Are you ready to discuss a wedding that was very chic, launching a marriage that was very short-lived but which also gave all of us much gossip? Please pull up a chair, as it’s time for us once again to explore Weddings of Famous People.
Both Mia and Frank have long and juicy Personal Lives sections on their Wikipedias, and let me assure you that neither of them were the other’s most problematic relationship. They simply got divorced after a couple of years and stayed close friends until Frank died. (This is, of course, leaving aside the rumor that Frank is the father of Ronan Farrow; my take there is that Mia would know — and she has never totally shut down said rumor! — but what is failed to be considered in the oft-floated argument about Ronan’s resemblance to Frank is that Mia kind of looks like Frank herself and Ronan might actually just look like his mother. I will always give credit to Ronan and all the Sinatra kids for seemingly taking this whole thing in good humor.) (It would also be hard to beat Woody Allen in the Worst Mia Farrow Relationship Sweepstakes, obviously.) (Mia has had a lot going on over her lifetime.)
Speaking of their divorce, and rumors, there was a long-standing rumor that Frank hated Mia’s Rosemary’s Baby hair so much that he served her with divorce papers when he saw it, and when I saw these snaps, I thought, “that rumor is so dumb; she had that haircut when they literally got married,” and I was pleased to see that Mia herself set the record straight on that question in the New York Times in a very amusing letter. (The NYT should have figured this out with a little Googling, honestly.) But while we’re on the topic of Rosemary’s Baby, this is a tremendous clip from Mia’s Wiki that places us neatly into context for this chic wedding for a short marriage:
On July 19, 1966, [Mia] married singer Frank Sinatra at the Las Vegas home of Jack Entratter. Farrow was 21 years old; Sinatra was 50. [There is your first problem. – J] Sinatra wanted Farrow to give up her acting career, which she initially agreed to do. She accompanied Sinatra while he was shooting several films, but soon grew tired of doing nothing and signed on to star in Roman Polanski’s horror film Rosemary’s Baby. Filming of Rosemary’s Baby ran over its initial schedule, which angered Sinatra, who had cast Farrow in a role in his film The Detective (1968). After Farrow failed to report for filming, Sinatra cast actress Jacqueline Bisset in Farrow’s role. [It’s hilarious to me that she apparently just didn’t show up? Maybe she should have given him a heads-up at dinner or something. Having said that, Rosemary’s Baby is UNQUESTIONABLY better than this Sinatra movie and it definitely made her a star, so good on you, Mia.] In November 1967, while Farrow was filming Rosemary’s Baby, Sinatra’s lawyer served her with divorce papers. Their divorce was finalized in August 1968. Farrow later blamed the demise of the marriage on their age difference and said she was an “impossibly immature teenager” when she married Sinatra. The two remained friends until Sinatra’s death.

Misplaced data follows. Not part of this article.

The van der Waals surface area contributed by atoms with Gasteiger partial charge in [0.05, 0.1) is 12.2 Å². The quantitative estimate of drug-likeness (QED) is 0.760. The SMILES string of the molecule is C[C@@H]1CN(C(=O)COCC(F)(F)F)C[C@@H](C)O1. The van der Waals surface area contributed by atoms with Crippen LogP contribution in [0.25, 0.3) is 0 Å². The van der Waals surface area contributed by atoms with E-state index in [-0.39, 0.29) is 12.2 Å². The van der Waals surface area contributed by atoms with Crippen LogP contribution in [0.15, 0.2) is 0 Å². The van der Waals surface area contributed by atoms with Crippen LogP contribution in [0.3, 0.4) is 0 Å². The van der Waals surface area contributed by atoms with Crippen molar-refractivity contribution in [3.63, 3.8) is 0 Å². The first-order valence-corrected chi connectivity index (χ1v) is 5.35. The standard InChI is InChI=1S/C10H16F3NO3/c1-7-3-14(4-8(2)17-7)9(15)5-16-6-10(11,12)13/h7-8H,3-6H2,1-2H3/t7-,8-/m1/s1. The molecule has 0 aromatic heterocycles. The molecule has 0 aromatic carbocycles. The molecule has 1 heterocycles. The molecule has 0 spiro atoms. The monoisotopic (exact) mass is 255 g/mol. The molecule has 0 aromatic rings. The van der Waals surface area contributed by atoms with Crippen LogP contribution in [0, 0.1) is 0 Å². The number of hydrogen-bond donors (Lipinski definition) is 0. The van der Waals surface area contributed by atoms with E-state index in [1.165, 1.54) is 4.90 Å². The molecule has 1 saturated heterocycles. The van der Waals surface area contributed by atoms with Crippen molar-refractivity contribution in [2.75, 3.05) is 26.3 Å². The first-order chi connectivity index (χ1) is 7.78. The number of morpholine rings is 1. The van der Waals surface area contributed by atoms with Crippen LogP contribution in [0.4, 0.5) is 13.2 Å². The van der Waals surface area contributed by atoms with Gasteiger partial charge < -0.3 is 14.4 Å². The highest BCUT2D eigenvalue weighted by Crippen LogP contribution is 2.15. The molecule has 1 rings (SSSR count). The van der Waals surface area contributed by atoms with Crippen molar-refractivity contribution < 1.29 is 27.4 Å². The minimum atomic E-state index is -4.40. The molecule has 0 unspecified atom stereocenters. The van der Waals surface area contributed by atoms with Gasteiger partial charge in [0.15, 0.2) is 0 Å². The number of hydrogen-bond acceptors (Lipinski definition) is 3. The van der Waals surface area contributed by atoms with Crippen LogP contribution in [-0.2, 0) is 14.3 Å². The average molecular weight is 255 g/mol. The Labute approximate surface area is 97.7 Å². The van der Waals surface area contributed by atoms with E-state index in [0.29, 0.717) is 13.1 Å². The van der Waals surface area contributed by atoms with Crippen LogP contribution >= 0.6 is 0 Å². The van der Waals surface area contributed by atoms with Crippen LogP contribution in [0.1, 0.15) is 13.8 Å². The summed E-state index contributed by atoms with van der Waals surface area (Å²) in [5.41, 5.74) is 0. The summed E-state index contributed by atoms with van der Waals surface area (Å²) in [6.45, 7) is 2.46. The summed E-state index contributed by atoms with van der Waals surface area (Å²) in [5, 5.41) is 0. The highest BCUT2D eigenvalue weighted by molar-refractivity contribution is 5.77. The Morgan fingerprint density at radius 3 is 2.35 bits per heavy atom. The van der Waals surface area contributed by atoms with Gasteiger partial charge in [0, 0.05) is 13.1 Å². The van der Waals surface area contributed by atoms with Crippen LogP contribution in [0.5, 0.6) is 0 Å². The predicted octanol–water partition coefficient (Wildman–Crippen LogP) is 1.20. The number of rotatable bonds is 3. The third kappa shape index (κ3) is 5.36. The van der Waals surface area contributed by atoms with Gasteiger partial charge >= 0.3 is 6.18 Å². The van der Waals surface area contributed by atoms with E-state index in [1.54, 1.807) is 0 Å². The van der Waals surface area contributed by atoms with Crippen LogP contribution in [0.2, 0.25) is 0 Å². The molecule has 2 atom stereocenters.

There is something sort of sweet to me about the fact that they seemingly were just like, “eh, two years into this and we tried it! Let’s just hang out socially” and then they….did. (And later Frank offered to break Woody Allen’s legs, which…well, I don’t condone violence but it’s a generous offer, considering the circumstances.)
Fun wedding facts:
1. A lot of publications seem to think that Frank and Mia got married at The Sands casino, which Jack Entratter owned, but I do think that Professor Wiki is correct that it was at his actual home, and the contemporaneous piece about the wedding in the New York Times confirms this. (Unless he lived in a suite at The Sands, but articles I’ve found interviewing his wife at the time imply that they did have a house-house in Vegas.) That piece also drops a fair amount of slightly hair-raising intel in an off-handed manner, including that Mia and Frank had only decided to get hitched a week earlier (this all makes me wonder if she thought she was pregnant), and that best man Red Skelton’s wife Georgia had been accidentally shot there at The Sands only the night before. (This contemporaneous news item in the Desert Sun from that same week explains that the revolver which she kept for protection by her bed accidentally went off and shot her in the waist, but later pieces theorized that this was a suicide attempt, and Georgia Skelton did tragically die by suicide ten years later, also via gunshot.)
2. The NYT does not have a credit for Mia’s dress and I cannot find one in my internet searches. She honestly may have just dashed by Bullock’s or something and bought it, or perhaps it was courtesy of the costumer of Peyton Place, which she was in the middle of trying to get out of doing. (Frank eventually extracted her from her contract. If your 21-year old ingenue wants out of her deal you probably aren’t going to blink, but I assume if Frank Sinatra rings you up about this….it all works out.)
3. InStyle reports that Frank courted Mia by being nice to her (deaf) cat Malcom in Palm Springs. I want Malcolm’s take on this!
4. After the divorce, Mia — like many celebrities in 1968 — grabbed her sister Prudence and took off to an ashram in Rishikesh to study transcendental meditation with the Beatles. (Prudence is the Prudence of “Dear Prudence.”) Frank just kept on being Frank.
This piece originally ran here on August 2, 2022, but it seemed worth a revisit from the archives in case you missed it the first time.
This content was originally published here.